Tutor stepping in to ‘rescue’ someone falling behind

With all of this in place they are more likely to see their course through to the end not to mention enjoy and benefit from it. I hope…

2 Comments leave one →
  1. June 2, 2011 9:27 pm

    Hello Dierdre,
    I really enjoyed reading your post. You’ve got a very thorough summary of different types of support available – and it does sound ideal. I think the stumbling point, as always, is that students don’t always ask for help – for so many reasons.
    I’ve had periods on the course when I just wanted to curl up and wait for it to all go away: I hope that this will make me more sympathetic to students who are similarly out of their comfort-zone.
    Do you think that the language-learning element makes it even harder? I know how many students are reluctant to make mistakes visibly, particularly when speaking the foreign language. I wondered whether that could add to a reluctance to seek support.
    Thanks again

    • June 3, 2011 10:20 am

      Hi Claire,
      Thanks for commenting! You’re absolutely right – so many people in our group have recently come out of the woodwork saying that this course has been less than life affirming for them at times – myself included – and all this despite the fact that we are at a high level of study so presumably pretty good at it and all professionals in our field so presumably fairly confident at least within our areas of prior expertise – two factors that should mitigate the tiredness and stress involved in the intellectual challenge and the time committment involved and yet nobody really said anything. Of course people may have approached Anne privately too but we don’t seem to have taken advantage of each other for moral support.
      The language learning element does exacerbate all of this but TEFL is very touchy-feely where learning technology isn’t. In personalising activities/ideas etc, there’s always a lot of sharing of feelings and talking about personal experiences and as you develop your language skills, you articulate your opinions and feelings more accurately so there is greater emotive exposure andconsequent opportunity to bond than on a course where not everyone has experience of the intellectual pursuit of designing courses or advising committees.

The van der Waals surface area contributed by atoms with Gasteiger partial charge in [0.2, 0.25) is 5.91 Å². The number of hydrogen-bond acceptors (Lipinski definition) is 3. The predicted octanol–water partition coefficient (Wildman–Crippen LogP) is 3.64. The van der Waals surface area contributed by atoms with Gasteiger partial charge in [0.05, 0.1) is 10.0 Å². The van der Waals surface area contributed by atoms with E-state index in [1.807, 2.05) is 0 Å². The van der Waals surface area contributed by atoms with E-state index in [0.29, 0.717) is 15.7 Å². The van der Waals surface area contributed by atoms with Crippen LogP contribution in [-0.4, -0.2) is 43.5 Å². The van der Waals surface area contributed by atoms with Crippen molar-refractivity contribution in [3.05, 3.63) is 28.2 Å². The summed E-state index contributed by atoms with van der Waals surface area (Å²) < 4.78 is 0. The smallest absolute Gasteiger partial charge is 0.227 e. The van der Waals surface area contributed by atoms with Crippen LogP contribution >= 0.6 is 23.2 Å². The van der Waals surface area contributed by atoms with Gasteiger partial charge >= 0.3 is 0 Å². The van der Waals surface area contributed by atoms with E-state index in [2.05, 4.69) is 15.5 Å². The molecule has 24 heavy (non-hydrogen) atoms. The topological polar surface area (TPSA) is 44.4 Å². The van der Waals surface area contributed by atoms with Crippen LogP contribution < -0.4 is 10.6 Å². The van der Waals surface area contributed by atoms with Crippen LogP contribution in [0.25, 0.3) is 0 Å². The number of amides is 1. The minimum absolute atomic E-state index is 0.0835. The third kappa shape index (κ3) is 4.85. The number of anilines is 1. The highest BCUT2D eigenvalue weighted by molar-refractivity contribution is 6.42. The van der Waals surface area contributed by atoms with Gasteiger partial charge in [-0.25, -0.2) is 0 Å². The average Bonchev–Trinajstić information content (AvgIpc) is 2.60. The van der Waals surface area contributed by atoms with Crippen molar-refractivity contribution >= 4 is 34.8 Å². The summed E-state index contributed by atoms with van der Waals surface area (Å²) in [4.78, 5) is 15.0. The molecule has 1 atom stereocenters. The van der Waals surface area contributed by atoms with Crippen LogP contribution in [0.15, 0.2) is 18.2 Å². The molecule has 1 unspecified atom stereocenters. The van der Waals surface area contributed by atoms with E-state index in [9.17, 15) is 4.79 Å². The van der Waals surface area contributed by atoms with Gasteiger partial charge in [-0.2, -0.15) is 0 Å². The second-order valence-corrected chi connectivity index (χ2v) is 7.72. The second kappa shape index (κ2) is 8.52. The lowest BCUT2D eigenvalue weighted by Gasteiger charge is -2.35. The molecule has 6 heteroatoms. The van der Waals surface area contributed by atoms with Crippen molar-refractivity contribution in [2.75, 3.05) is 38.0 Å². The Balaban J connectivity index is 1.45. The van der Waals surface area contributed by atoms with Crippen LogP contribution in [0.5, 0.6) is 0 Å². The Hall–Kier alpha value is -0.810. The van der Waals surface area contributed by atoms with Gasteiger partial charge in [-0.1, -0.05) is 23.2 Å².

Face to face TEFL always has a needs analysis element as part of getting to know you which informs the teacher and helps learners identify others in the group with similar objectives and preferences. the course is later punctuated by ‘counselling’ meetings which are one to ones that ideally, the learner has done some self evaluation for so you can talk to them about their progress and about how they feel about how the course takes place. In my online incarnation, I’d like to carry these two elements into elearning modes as well although I know it will add to tutor time etc but it is well worth it especially on longer courses. I’d also make sure that learners are separated into smaller groups for an activity very early on so that even though they’ll have worked with everyone by the end, they have that initial closer contact with some individuals that could prove to be better moral support. It’s far less daunting than having to always talk to the whole group.
      Anyway, I hope you’re not curling up now having made it this far! I’m very lucky to have been able to take this time off during my final module and not stress about working and studying at the same time any more. I don’t envy any of you! At IATEFL, I told someone about the MA and how long it had taken me and he said it was a real testiment to stamina and dedication – and it is, for all of us! Not long to go now though and then there’s a lovely summer break:) Yey!